Pes Planus (flat feet) is one of the most commonly recognised foot pathologies affecting people with Down syndrome (DS), attributed to the almost universally reported hypotonia and ligamentous laxity. Unlike many children, pes planus that occurs in DS is unlikely to correct itself as the child grows and can result in an increased risk of a variety of musculoskeletal disorders, structural and postural changes of the foot, skeletal dysplasias, delayed ambulation and gait instability. As a result this can be associated with delayed acquisition of motor milestones, which can result in low levels of physical activity. Despite its high prevalence, pes planus appears to be either not rated as a problem or under recognised, possibly due to having a non-standardised approach to screening, assessment or classification of its severity linked to DS specifically.
This current ongoing PhD study ultimately aims to develop a clinical screening tool specific for the lower limb and foot and establish clear clinical surveillance guidelines for pes planus in paediatric DS, which has the potentially to influence clinical care pathways for effective management of pes planus in paediatric DS.
The overall PhD study will utilise a phased approach, including mixed methodologies. Phase 1 utilised qualitative methods primarily and recruited n=10 parents/ guardians of children with Down syndrome to participate in focus group interviews to explore their knowledge and awareness of flat feet and gain an understanding of their insights of the impact of flat feet and any associated experiences of health care management of the condition.
A total of n=10 participants took part in three organised focus group interviews across two sites in Ireland. The total sample included n=9 female and n=1 male, the age ranging from 39 56 years. The age of their children with DS ranged from 5 16 years. The majority of the children (n=5) started to walk at 24-35 months. All parents identified their child as having flat feet and n=9 of the children had received treatment for the condition in the form of specialist footwear and/or orthotics, who provided that treatment varied. Initial coding of the data highlights prominent outcomes in the areas of: knowledge and impact of pes planus, orthotics and footwear, access to services, provision of information, health professionals roles, improvements required to screening and care of the foot.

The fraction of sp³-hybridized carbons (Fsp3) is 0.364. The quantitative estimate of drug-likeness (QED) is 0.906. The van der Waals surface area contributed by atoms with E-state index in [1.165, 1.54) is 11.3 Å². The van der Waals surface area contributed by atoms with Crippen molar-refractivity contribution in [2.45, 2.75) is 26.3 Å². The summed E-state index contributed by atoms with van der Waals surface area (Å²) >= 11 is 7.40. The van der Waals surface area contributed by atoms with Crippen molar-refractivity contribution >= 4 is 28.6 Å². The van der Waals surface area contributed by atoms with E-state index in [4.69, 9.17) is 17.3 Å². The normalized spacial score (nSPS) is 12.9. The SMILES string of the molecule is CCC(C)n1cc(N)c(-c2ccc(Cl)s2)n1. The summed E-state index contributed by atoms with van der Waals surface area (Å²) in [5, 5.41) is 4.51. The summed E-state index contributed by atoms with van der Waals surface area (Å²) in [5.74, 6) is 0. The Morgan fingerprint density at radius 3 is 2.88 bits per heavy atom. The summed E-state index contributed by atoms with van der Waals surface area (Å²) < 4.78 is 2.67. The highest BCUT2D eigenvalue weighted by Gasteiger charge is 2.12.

Incorrect or mistimed management of pes planus can lead to children being at risk of gait abnormalities, callus formation, repetitive ligamentous injury and risks of structural damage. There is a need to have early multi-disciplinary intervention and musculoskeletal examination, early consideration of orthotics and supportive footwear in order to effectively manage pes planus in paediatric DS. With no standardised care pathways with the inclusion of foot screening and a lack of a standardised approach to treating the condition, this long term study hopes to generate a new lower limb and foot screening tool that may help guide suitable treatment and ultimately help to standardise the management of pes planus for children with Down syndrome.